Paid advertising for professional services: Is there a way to make it work?

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professional services marketing
Kim Cromwell Malseed's article on ROI for professional services marketing
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You can measure and track results from advertising in publications such as Canadian Design and Construction Report

Can you profitably implement a paid advertising strategy for professional architectural, engineering and construction services for the business-to-business or business-to-government markets? This article by Kim Cromwell Malseed suggests that it is possible, by using the rich metrics available within online and conventional media.

In the past, it was very difficult to measure ROI for paid advertising because firms couldn’t directly connect results with ads. For example, readers of a magazine may see a firm’s print ad and contact the firm. But the firm had no way of knowing for sure that it was the ad that drove the new leads, or if it was another marketing tactic or outside influence. Nowadays, advancements in the ways advertising is designed and delivered, particularly online, makes it possible to track results of advertising campaigns and measure ROI.

professional services marketing
Kim Cromwell Malseed’s article on ROI for professional services marketing

The key to measuring results, she says, is to create unique website landing pages to draw and attract your traffic — then you can capture the analytical information you need to measure the results of individual campaigns and media effectively.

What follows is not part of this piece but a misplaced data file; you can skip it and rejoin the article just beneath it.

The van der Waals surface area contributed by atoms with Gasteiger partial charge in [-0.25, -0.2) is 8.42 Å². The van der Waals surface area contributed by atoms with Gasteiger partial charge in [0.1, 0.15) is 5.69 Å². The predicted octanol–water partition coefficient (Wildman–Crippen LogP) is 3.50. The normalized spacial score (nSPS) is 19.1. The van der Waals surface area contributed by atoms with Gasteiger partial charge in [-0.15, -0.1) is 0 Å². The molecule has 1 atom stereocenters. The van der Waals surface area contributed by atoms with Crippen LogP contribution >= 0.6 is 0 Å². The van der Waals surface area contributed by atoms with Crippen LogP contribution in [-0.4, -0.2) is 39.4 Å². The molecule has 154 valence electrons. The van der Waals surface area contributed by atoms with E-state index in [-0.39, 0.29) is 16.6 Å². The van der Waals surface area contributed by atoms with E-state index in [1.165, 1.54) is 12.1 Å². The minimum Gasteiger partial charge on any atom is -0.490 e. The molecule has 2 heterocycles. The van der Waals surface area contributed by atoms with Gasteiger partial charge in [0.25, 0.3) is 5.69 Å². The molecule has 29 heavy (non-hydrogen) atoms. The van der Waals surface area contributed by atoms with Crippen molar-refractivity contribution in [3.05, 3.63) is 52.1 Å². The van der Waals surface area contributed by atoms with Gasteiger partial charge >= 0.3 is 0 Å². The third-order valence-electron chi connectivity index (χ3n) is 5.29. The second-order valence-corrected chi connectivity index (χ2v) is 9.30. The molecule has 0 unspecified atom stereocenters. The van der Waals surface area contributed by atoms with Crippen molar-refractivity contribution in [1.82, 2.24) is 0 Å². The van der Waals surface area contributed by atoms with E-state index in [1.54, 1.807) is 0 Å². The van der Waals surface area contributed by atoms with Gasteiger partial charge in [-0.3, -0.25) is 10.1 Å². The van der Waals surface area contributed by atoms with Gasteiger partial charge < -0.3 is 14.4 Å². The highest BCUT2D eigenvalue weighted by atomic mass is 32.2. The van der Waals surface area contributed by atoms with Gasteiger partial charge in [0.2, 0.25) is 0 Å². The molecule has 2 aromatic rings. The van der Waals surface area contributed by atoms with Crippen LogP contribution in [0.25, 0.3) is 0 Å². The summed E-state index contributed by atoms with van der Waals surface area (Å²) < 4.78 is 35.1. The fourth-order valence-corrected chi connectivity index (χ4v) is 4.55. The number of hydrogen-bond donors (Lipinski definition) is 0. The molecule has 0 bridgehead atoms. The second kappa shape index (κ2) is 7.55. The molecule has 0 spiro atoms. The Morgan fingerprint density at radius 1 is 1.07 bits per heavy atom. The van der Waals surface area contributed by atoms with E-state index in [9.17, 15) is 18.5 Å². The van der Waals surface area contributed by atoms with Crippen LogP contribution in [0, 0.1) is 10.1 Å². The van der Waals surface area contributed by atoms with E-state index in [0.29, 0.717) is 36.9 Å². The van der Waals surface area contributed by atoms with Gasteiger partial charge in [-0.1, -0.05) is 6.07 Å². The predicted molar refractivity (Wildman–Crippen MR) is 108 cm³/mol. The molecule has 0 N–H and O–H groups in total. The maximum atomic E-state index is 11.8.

2) Create Unique Landing Pages, Web Forms, and Confirmation Pages for Each Ad Campaign

This enables you to benefit from:

  • Accurate data. Gathering and measuring the visitors to these landing pages, and conversions that take place on the landing pages, is easy, particularly when marketing automation, customer relationship management (CRM), Google Analytics, or other analytics solution is used.

  • Custom/relevant messaging. Depending on where your audiences are coming from, you might have specific messaging that speaks to them.

  • Custom/relevant offers. Just as with specific messages, you might have offers for particular audiences. You can tailor offers, such as downloadable content, to each campaign, delivering specifics that are relevant to your various audiences.

You should also develop unique CRM “tags” and special phone numbers for inbound calls — and keep detailed records of everything.

This stuff is much easier to do now than it was before — and the data will, she suggests, provide you a pretty clear indication of results — you can then take things a step further and track the leads through conversion and then measure your return on investment.

The weakness in this strategy relates, in my opinion, to two of the biggest challenges with business-to-business and business-to-government marketing: The long lead development cycle and the relatively small sample size.  With consumer marketing, you can track enough leads quickly enough and see them through to completion. In the non-residential market, where projects are larger, fewer, and often subject to regulations and RFP processes, the lead tracking moves from the statistically significant to a more one-off situation. And we can add to equation that supposedly open and fair competitions have often been “wired” ahead of time from proponents with specific proposals and ideas.

Obviously, professional services can benefit from advertising — we wouldn’t have been able to maintain our specialized publishing business for 25 years unless they could. Effective measurement of ROI, however, in my opinion, remains a major challenge.

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